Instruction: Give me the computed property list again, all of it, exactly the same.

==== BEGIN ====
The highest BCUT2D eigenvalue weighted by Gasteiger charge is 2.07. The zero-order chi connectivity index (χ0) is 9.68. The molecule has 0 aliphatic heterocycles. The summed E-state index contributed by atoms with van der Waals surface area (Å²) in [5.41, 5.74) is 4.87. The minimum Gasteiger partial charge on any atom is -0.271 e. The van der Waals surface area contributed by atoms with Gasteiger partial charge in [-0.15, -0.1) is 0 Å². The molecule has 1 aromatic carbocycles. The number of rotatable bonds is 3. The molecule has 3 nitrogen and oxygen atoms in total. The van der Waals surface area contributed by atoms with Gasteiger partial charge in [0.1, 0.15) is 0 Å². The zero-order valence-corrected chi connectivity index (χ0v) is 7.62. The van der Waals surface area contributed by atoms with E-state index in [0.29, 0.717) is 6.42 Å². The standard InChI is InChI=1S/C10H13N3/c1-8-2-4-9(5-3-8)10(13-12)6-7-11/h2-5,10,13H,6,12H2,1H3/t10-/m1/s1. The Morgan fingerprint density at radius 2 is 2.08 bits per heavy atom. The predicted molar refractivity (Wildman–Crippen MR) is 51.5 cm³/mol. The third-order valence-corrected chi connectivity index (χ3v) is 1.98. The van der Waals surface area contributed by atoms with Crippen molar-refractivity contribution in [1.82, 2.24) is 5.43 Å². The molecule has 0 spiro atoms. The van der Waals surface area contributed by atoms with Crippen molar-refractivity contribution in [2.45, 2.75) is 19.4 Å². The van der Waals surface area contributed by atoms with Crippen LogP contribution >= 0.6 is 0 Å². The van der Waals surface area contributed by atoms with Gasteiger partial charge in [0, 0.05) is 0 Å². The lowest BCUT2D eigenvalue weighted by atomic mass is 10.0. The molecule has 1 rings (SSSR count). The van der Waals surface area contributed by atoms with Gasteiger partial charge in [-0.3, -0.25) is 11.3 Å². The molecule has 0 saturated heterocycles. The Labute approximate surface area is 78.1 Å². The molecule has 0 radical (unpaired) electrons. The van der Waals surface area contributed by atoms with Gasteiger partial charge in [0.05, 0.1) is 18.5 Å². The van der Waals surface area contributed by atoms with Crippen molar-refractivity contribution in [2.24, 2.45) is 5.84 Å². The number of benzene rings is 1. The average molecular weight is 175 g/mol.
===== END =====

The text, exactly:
The highest BCUT2D eigenvalue weighted by Gasteiger charge is 2.07. The zero-order chi connectivity index (χ0) is 9.68. The molecule has 0 aliphatic heterocycles. The summed E-state index contributed by atoms with van der Waals surface area (Å²) in [5.41, 5.74) is 4.87. The minimum Gasteiger partial charge on any atom is -0.271 e. The van der Waals surface area contributed by atoms with Gasteiger partial charge in [-0.15, -0.1) is 0 Å². The molecule has 1 aromatic carbocycles. The number of rotatable bonds is 3. The molecule has 3 nitrogen and oxygen atoms in total. The van der Waals surface area contributed by atoms with Gasteiger partial charge in [0.1, 0.15) is 0 Å². The zero-order valence-corrected chi connectivity index (χ0v) is 7.62. The van der Waals surface area contributed by atoms with E-state index in [0.29, 0.717) is 6.42 Å². The standard InChI is InChI=1S/C10H13N3/c1-8-2-4-9(5-3-8)10(13-12)6-7-11/h2-5,10,13H,6,12H2,1H3/t10-/m1/s1. The Morgan fingerprint density at radius 2 is 2.08 bits per heavy atom. The predicted molar refractivity (Wildman–Crippen MR) is 51.5 cm³/mol. The third-order valence-corrected chi connectivity index (χ3v) is 1.98. The van der Waals surface area contributed by atoms with Crippen molar-refractivity contribution in [1.82, 2.24) is 5.43 Å². The molecule has 0 spiro atoms. The van der Waals surface area contributed by atoms with Crippen molar-refractivity contribution in [2.45, 2.75) is 19.4 Å². The van der Waals surface area contributed by atoms with Crippen LogP contribution >= 0.6 is 0 Å². The van der Waals surface area contributed by atoms with Gasteiger partial charge in [0, 0.05) is 0 Å². The lowest BCUT2D eigenvalue weighted by atomic mass is 10.0. The molecule has 1 rings (SSSR count). The van der Waals surface area contributed by atoms with Gasteiger partial charge in [-0.3, -0.25) is 11.3 Å². The molecule has 0 saturated heterocycles. The Labute approximate surface area is 78.1 Å². The molecule has 0 radical (unpaired) electrons. The van der Waals surface area contributed by atoms with Gasteiger partial charge in [0.05, 0.1) is 18.5 Å². The van der Waals surface area contributed by atoms with Crippen molar-refractivity contribution in [2.24, 2.45) is 5.84 Å². The number of benzene rings is 1. The average molecular weight is 175 g/mol.